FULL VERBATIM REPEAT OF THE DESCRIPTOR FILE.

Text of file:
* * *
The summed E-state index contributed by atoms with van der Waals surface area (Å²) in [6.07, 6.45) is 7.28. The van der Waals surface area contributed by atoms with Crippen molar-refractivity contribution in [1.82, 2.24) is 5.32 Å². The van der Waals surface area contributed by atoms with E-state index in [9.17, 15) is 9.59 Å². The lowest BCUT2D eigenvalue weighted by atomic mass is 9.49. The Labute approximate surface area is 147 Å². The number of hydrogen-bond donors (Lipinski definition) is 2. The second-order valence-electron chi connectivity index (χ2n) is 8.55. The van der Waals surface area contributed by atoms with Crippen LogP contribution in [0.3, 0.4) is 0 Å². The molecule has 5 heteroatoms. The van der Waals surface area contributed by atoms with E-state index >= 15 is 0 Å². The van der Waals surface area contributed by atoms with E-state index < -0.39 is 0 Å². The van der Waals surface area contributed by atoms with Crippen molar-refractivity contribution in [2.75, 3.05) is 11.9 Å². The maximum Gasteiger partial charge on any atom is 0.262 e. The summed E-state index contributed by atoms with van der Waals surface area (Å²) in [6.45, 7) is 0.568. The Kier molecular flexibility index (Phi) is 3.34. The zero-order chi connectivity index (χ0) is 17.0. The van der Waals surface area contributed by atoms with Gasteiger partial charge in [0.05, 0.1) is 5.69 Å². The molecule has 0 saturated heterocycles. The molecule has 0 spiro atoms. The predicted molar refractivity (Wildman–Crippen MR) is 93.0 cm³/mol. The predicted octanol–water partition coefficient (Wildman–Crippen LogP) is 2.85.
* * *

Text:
The summed E-state index contributed by atoms with van der Waals surface area (Å²) in [6.07, 6.45) is 7.28. The van der Waals surface area contributed by atoms with Crippen molar-refractivity contribution in [1.82, 2.24) is 5.32 Å². The van der Waals surface area contributed by atoms with E-state index in [9.17, 15) is 9.59 Å². The lowest BCUT2D eigenvalue weighted by atomic mass is 9.49. The Labute approximate surface area is 147 Å². The number of hydrogen-bond donors (Lipinski definition) is 2. The second-order valence-electron chi connectivity index (χ2n) is 8.55. The van der Waals surface area contributed by atoms with Crippen LogP contribution in [0.3, 0.4) is 0 Å². The molecule has 5 heteroatoms. The van der Waals surface area contributed by atoms with E-state index >= 15 is 0 Å². The van der Waals surface area contributed by atoms with E-state index < -0.39 is 0 Å². The van der Waals surface area contributed by atoms with Crippen molar-refractivity contribution in [2.75, 3.05) is 11.9 Å². The maximum Gasteiger partial charge on any atom is 0.262 e. The summed E-state index contributed by atoms with van der Waals surface area (Å²) in [6.45, 7) is 0.568. The Kier molecular flexibility index (Phi) is 3.34. The zero-order chi connectivity index (χ0) is 17.0. The van der Waals surface area contributed by atoms with Gasteiger partial charge in [0.05, 0.1) is 5.69 Å². The molecule has 0 saturated heterocycles. The molecule has 0 spiro atoms. The predicted molar refractivity (Wildman–Crippen MR) is 93.0 cm³/mol. The predicted octanol–water partition coefficient (Wildman–Crippen LogP) is 2.85.